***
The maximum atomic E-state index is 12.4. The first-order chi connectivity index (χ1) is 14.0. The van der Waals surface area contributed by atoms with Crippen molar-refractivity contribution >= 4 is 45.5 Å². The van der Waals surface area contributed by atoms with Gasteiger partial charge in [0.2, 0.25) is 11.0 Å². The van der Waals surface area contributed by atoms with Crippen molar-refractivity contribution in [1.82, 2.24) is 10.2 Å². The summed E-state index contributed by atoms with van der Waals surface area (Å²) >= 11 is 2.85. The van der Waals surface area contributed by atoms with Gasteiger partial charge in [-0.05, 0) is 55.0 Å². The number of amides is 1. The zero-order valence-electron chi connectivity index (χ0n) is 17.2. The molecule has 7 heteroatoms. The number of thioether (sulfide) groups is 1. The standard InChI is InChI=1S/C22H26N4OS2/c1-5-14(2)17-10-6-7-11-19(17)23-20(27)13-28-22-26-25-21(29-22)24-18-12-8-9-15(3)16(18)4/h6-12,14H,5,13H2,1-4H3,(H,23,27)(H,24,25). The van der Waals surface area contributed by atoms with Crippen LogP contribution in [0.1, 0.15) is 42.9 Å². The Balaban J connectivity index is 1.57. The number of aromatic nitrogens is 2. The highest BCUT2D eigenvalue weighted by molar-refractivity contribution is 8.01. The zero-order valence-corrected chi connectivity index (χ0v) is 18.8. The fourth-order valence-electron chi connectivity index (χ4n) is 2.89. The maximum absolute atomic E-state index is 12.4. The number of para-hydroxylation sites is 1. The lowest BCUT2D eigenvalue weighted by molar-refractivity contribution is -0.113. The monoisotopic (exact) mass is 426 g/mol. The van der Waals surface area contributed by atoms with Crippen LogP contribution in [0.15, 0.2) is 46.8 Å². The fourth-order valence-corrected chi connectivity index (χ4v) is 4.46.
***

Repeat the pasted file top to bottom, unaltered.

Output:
The maximum atomic E-state index is 12.4. The first-order chi connectivity index (χ1) is 14.0. The van der Waals surface area contributed by atoms with Crippen molar-refractivity contribution >= 4 is 45.5 Å². The van der Waals surface area contributed by atoms with Gasteiger partial charge in [0.2, 0.25) is 11.0 Å². The van der Waals surface area contributed by atoms with Crippen molar-refractivity contribution in [1.82, 2.24) is 10.2 Å². The summed E-state index contributed by atoms with van der Waals surface area (Å²) >= 11 is 2.85. The van der Waals surface area contributed by atoms with Gasteiger partial charge in [-0.05, 0) is 55.0 Å². The number of amides is 1. The zero-order valence-electron chi connectivity index (χ0n) is 17.2. The molecule has 7 heteroatoms. The number of thioether (sulfide) groups is 1. The standard InChI is InChI=1S/C22H26N4OS2/c1-5-14(2)17-10-6-7-11-19(17)23-20(27)13-28-22-26-25-21(29-22)24-18-12-8-9-15(3)16(18)4/h6-12,14H,5,13H2,1-4H3,(H,23,27)(H,24,25). The van der Waals surface area contributed by atoms with Crippen LogP contribution in [0.1, 0.15) is 42.9 Å². The Balaban J connectivity index is 1.57. The number of aromatic nitrogens is 2. The highest BCUT2D eigenvalue weighted by molar-refractivity contribution is 8.01. The zero-order valence-corrected chi connectivity index (χ0v) is 18.8. The fourth-order valence-electron chi connectivity index (χ4n) is 2.89. The maximum absolute atomic E-state index is 12.4. The number of para-hydroxylation sites is 1. The lowest BCUT2D eigenvalue weighted by molar-refractivity contribution is -0.113. The monoisotopic (exact) mass is 426 g/mol. The van der Waals surface area contributed by atoms with Crippen LogP contribution in [0.15, 0.2) is 46.8 Å². The fourth-order valence-corrected chi connectivity index (χ4v) is 4.46.